STEVE VAI On The 1990s: 'I Was The Poster Boy For Everything That Was Wrong About Playing The Guitar'

STEVE VAI On The 1990s: 'I Was The Poster Boy For Everything That Was Wrong About Playing The Guitar'

Guitarist Steve Vai recently spoke with Australia's Heavy magazine. The full conversation can be streamed below. A few excerpts follow (as transcribed by BLABBERMOUTH.NET).

On the recently released GENERATION AXE live album:

Steve: "It was different from many things that I've done in the past, but it's always nice to kind of realize a dream, realize a fantasy. Creatively, this was an idea that I had bouncing around for many years, but it just needed the right time and the right folks... We're really happy with the way it came out. It's a very good-sounding live record. It's hard to fix crazy, distorted guitars, but I think it's very good-sounding."

On why the album was recorded in China:

Steve: "The Asian audiences are fantastic. Out of all the shows, the one we did in Guangzhou, China had the best-sounding room and the best acoustics, so that's basically what was used for the foundation of the record."

On how he approached the other guitarists in GENERATION AXEZakk Wylde, Yngwie Malmsteen, Nuno Bettencourt and Tosin Abasi:

Steve: "At first, I created a list that was more genre specific. I had a column for rock and metal and one for blues and one for acoustic even and fusion, in the thought that it would be cool to build the brand and mix it up in the future. But I'm primarily a rock guitar player, so I created a list of all the players that I thought would be the most appropriate for something like this. The first four guys I reached out to were Tosin, Nuno, Yngwie and Zakk, and they were really into it. The biggest challenge is finding the right time, because everybody is so busy. They've got solo careers, and they play with bands and stuff. The liked the idea, [but] there was a big question mark over what's going to really happen with the personalities, because we're all kind of crazy. It was magnificent — we really bonded as friends and brothers, supported each other and really came together to play. Everybody saw the big picture, and they were excited about it."

On those four guitarists:

Steve: "I was looking for diversity, but within a particular genre — the rock/metal genre. I was looking for guys that had really made great contributions for the instrument and who were also very confident in what they did and had a voice and were secure in what they did... You need guys that also know how to get along and are fun. I think that most of the time on this tour, we were laughing. We all were on the same bus, [and] we all stayed up until four, five, six in the morning, telling stories, listening to music, laughing."

On arranging material for the group's live performances:

Steve: "Everybody had enough respect for what my suggestions were that they went with it, and if there was something that could be better, we would discuss it. There was no time where somebody was outside of their comfort zone. If a song was suggested and somebody didn't groove with it in their mind, we just threw it out and went to something else... Being a solo artist for so long, and being the guy that writes and produces and mixes and engineers all my own music, I always feel like I have to do it all, and I have to come up with all the ideas. But I realized that everybody contributed great ideas. We always looked for something better... That was our goal for everything that we did."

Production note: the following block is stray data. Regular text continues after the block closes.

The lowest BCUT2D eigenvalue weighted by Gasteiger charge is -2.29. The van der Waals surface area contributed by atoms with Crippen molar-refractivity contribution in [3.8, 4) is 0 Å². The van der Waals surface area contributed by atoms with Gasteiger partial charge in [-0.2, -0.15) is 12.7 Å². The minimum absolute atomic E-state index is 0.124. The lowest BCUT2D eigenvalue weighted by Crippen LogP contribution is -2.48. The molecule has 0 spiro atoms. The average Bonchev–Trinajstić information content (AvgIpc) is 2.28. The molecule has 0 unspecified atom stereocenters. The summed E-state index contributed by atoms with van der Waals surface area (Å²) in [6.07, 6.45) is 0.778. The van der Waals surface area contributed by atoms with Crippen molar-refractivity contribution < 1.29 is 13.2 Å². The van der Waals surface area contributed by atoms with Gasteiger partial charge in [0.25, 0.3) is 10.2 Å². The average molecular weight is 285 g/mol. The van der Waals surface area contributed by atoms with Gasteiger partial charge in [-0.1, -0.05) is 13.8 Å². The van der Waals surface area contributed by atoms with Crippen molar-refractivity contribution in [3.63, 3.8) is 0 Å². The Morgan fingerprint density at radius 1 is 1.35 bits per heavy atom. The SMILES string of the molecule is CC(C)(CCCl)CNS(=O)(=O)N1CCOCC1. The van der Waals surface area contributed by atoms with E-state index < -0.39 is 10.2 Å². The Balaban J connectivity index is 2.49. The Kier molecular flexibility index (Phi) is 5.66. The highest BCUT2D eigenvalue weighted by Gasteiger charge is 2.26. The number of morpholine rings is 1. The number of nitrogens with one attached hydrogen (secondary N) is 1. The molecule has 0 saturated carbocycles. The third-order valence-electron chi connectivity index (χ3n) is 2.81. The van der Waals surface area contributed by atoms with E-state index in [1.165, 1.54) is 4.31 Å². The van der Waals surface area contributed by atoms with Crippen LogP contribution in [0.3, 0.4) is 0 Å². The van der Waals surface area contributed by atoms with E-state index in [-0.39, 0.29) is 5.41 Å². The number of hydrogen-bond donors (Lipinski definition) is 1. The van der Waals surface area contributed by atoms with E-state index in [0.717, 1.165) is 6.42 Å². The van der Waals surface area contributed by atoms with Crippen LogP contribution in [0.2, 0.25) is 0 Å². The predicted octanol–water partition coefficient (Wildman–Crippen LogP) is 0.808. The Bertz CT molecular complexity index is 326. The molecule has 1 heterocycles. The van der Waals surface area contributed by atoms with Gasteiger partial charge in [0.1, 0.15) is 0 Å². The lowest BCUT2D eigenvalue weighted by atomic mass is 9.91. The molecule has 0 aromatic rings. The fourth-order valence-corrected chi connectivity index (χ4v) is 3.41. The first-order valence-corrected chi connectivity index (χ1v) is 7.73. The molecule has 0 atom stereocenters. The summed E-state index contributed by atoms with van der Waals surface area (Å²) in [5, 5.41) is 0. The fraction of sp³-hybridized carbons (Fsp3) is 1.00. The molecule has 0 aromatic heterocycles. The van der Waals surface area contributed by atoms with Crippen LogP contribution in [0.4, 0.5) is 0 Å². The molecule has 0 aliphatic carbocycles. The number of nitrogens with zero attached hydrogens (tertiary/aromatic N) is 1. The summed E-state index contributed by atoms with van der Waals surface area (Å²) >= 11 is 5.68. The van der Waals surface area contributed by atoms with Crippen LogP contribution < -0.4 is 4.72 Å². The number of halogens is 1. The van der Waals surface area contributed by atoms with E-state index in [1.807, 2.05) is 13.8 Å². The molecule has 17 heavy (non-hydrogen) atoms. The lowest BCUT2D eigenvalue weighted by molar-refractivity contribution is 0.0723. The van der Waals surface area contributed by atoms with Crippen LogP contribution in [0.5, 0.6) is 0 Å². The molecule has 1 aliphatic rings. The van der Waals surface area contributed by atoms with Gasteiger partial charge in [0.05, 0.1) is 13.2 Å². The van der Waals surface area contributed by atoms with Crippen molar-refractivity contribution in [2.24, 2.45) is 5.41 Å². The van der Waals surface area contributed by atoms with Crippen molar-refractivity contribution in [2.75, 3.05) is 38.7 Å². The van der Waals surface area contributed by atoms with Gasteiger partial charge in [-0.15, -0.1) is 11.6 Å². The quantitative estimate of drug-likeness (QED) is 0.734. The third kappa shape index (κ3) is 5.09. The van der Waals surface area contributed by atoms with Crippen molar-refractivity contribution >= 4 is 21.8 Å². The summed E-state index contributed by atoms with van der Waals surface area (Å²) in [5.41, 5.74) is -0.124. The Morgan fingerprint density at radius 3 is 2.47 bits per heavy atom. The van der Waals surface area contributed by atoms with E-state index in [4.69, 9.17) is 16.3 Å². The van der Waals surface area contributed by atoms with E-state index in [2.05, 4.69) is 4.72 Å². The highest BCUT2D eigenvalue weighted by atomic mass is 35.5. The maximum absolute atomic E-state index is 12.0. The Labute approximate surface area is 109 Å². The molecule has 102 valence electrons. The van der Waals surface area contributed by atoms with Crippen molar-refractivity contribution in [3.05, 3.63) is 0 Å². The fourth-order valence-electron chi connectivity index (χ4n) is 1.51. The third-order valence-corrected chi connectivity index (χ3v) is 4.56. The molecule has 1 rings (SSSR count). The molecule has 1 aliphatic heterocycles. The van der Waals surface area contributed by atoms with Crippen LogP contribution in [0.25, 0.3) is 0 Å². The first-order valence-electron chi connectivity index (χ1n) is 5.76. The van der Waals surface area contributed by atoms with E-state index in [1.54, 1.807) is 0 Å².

On the different roles he's played over the course of his career:

Steve: "With David Lee Roth and WHITESNAKE, my job was be that guy that fit the mold of the '80s. The '80s was a great time for rock guitar. We were all influenced by those incredible musicians in the '70s like [Jimmy] Page and Brian May and Jeff Beck and Ritchie Blackmore. In the '80s, the guitar was more in pop music — pop/rock, so to speak — but then when the '90s came along, the whole face of guitar-playing in popular music just changed overnight, basically. Things like shredding were considered taboo in a lot of circles. There was a period there in the '90s for a guy like me — I was, like, the poster boy for everything that was wrong about playing the guitar. In one decade, I couldn't [not] open up a magazine and find extraordinarily wonderful things written about me, and in the next, I could not [not] open up a magazine and see the worst things being said. But things change again, and I just kept sticking to what I enjoyed doing. History doesn't remember those times in between trends."

On following his own path:

Steve: "A lot of times, I'll kind of feel like there's a certain direction I should probably go, but then I get inspired to do something that's completely in a different direction, and I just can't help it. I always just kind of follow my instincts. They've always served me well, and every single time I've ever done anything calculated, it's been terrible — it doesn't have the freshness or the uniqueness or the inspiration. I don't go back and listen to it. There's songs that I have that are calculated, [and] I find myself never listening to them. That tells me something. I look back at the ones that I still love to listen to, and I remember what it felt like when the ideas for them came and when I was creating them... I've just decided that for the rest of my life, I'm going to make as much music as I can that's interesting to me [and] for the people who find it interesting."

One of the most influential names in the guitar world, Vai has worked with the likes of Frank Zappa, helped create the first commercially sold seven-string guitar, and started the "G3" show series with fellow axeman Joe Satriani.

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